David had a warehouse at 10th and R Street in Sacramento, where he stored many items that he salvaged from the Solons ballpark after it was torn down in 1964.  I had wondered what would become of the memorabilia and had first heard through David’s niece last fall that there would be a sale.  The Craigslist ad doesn’t make the location of the sale clear, but the estate service company Web site said it will be held at the warehouse.

Anyhow, it looks like I now have my weekend plans set.  I was already kicking around the idea of going to Sacramento to see my folks, do laundry and return some library books.  This pretty much seals it.  I have some stuff in the Bay Area I need to do today, but will probably get on the road for Sacramento tomorrow morning and maybe stay through Saturday.  Expect pictures and a full description by Sunday.


A footnote: While I was writing this post, I received a phone call.  As I have noted here in the past, I am interested in writing a book on a former Sacramento baseball player named Joe Marty.  Marty played in the 1930s and ’40s with the Chicago Cubs and Philadelphia Phillies and was once thought to be a better prospect than Joe DiMaggio.  That never happened and he wound up running a bar in Sacramento, where he became “his own best customer,” as one old-timer told me.

On a whim last month, I checked the biographies of every one of Marty’s major league teammates (it was a Saturday, I wasn’t doing much, and this totally beats Netflix.)  I found that four of Marty’s teammates were still alive, all in their 90s.  I tried calling all four and didn’t have any luck in getting through and one of the men subsequently died, so I was kind of bummed.  The longer it goes, the greater the likelihood has seemed I won’t get to talk to any of the remaining teammates.

However, I just got a call from the daughter of one of the players.  We talked and I am going to send some written questions which she will review with her dad, who is 96.  She said we could do a follow-up call from there, when her dad is near the phone.  I had called this player’s son a few weeks ago and hadn’t been real encouraged this would lead anywhere, after he gave me the indication his dad is private.  My spirits are lifted now, though.  The daughter asked her dad some questions while we were on the phone, and I could hear him in the background, correctly remembering that Marty was an outfielder.  He sounds lucid.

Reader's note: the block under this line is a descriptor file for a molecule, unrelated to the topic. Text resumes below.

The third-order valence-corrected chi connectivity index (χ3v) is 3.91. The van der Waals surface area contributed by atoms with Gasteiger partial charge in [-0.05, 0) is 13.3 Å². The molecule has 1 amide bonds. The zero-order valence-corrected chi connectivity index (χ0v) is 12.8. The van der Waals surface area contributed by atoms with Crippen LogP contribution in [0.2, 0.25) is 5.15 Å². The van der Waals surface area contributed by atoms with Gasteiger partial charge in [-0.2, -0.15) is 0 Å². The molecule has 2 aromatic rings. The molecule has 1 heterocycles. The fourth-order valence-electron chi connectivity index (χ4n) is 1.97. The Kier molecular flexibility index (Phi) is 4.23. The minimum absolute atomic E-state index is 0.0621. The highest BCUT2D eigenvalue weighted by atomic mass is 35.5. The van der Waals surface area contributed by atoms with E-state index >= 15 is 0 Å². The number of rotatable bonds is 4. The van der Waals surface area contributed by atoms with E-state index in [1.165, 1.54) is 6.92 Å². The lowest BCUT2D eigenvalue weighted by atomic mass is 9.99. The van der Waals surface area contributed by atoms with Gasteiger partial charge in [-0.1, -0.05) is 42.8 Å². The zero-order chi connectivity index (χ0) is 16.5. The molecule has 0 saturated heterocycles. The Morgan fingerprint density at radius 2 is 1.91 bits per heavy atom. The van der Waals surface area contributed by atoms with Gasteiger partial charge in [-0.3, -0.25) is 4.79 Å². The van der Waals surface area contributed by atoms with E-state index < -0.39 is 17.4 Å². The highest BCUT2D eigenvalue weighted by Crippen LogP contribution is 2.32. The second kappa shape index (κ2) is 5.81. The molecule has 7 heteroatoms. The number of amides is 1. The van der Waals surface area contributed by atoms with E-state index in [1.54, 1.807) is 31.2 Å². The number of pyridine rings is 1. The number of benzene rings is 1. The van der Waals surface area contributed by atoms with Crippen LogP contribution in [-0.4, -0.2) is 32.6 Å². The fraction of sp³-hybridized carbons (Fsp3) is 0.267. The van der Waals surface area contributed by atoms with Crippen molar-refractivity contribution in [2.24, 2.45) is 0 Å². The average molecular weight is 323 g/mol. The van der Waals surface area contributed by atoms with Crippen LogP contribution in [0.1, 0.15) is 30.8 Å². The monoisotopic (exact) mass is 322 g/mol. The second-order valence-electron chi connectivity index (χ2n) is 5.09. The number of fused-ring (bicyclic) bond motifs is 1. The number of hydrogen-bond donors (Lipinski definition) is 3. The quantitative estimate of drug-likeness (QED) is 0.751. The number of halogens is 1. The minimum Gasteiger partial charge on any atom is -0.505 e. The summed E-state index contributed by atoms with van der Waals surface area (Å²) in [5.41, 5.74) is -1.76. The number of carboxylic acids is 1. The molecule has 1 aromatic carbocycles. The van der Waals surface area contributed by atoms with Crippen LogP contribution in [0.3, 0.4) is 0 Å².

Former Sacramento Solons owner, Fred David, dead at 100

A pioneering member in Sacramento sports history, Fred David died on October 17, at the age of 100.

David once owned a Pacific Coast League baseball team from my hometown, the Sacramento Solons, and I did my senior project in high school on it. I interviewed a number of former players and people associated with the club, including David who was 91 at the time. David first worked in the concession stand for the Solons at the age of 15 and became a stockholder in the team in 1944. He bought it ten years later at a time of uncertainty for the club, starting with $1,000, as he told me, “to keep baseball in Sacramento.” David owned the Solons from 1954 to 1960, when they moved to Honolulu. Their ballpark Edmonds Field was torn down in 1964, and a Target sits today on the site, with a plaque in the parking lot marking home plate.

A number of relics from Edmonds Field wound up in a warehouse David owned in downtown Sacramento at 10th and R Street for his primary business, The David Candy Company. David let me go inside the warehouse at the time of our interview and even gave me a score book from 1957 that I later got autographed by another interview subject, former Solon and Chicago Cubs catcher Cuno Barragan. Inside David’s warehouse was old seating, PA and scoreboard equipment. I gave David a list of written questions, asking among them why he still had so much of the memorabilia. “After we sold the stadium, I salvaged what I could,” David wrote. “It was a great memory.”

I learned recently from David’s niece, Diana Thomas of Santa Barbara, that he died 16 days after turning 100. He had wanted to make 100, Thomas explained, and after achieving this, his body went downhill rapidly. He was lucid up until the end. She said the warehouse is still in the family, which calls it The Building, and it hasn’t been gone through yet. An estate sale is pending.

Retired baseball scout Ronnie King, 82, knew David as a kid, before either man got into baseball. King last spoke with David about 15 years ago and learned of his passing through a mutual friend.

Asked if David made a meaningful contribution to Sacramento sports, King told Baseball Past and Present, “Oh, sure, sure. In fact if he didn’t buy it (in 1954), they probably would have left then, because there was a couple other cities that wanted the Solons.”

Another Sacramento franchise, the Monarchs of the Women’s National Basketball Association folded on November 20, seven weeks after David died. King didn’t hold back when asked what David would have made of the decision.

“I think he would have been a little shook up about it, because I think he always thought that sports did something for the city,” King said.

When I interviewed David in 2001, I asked him how the candy industry, which he worked in for much of his life differed from baseball. “Business is business– work,” he wrote. “But I loved baseball. I guess I was a good fan.”